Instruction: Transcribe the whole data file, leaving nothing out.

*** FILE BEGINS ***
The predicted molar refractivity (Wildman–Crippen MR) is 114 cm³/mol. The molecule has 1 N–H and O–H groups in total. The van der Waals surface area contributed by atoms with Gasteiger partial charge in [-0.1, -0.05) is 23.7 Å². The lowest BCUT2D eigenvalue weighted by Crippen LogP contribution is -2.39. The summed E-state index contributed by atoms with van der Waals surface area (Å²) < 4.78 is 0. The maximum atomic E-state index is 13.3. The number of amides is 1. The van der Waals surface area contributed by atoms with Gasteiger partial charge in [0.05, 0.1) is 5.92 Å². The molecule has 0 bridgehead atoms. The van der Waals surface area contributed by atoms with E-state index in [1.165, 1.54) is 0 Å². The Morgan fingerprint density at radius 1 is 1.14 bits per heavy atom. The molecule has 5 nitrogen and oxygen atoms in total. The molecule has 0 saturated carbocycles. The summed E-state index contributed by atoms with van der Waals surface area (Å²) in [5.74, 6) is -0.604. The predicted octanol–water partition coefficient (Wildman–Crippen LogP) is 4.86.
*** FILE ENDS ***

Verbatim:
The predicted molar refractivity (Wildman–Crippen MR) is 114 cm³/mol. The molecule has 1 N–H and O–H groups in total. The van der Waals surface area contributed by atoms with Gasteiger partial charge in [-0.1, -0.05) is 23.7 Å². The lowest BCUT2D eigenvalue weighted by Crippen LogP contribution is -2.39. The summed E-state index contributed by atoms with van der Waals surface area (Å²) < 4.78 is 0. The maximum atomic E-state index is 13.3. The number of amides is 1. The van der Waals surface area contributed by atoms with Gasteiger partial charge in [0.05, 0.1) is 5.92 Å². The molecule has 0 bridgehead atoms. The van der Waals surface area contributed by atoms with E-state index in [1.165, 1.54) is 0 Å². The Morgan fingerprint density at radius 1 is 1.14 bits per heavy atom. The molecule has 5 nitrogen and oxygen atoms in total. The molecule has 0 saturated carbocycles. The summed E-state index contributed by atoms with van der Waals surface area (Å²) in [5.74, 6) is -0.604. The predicted octanol–water partition coefficient (Wildman–Crippen LogP) is 4.86.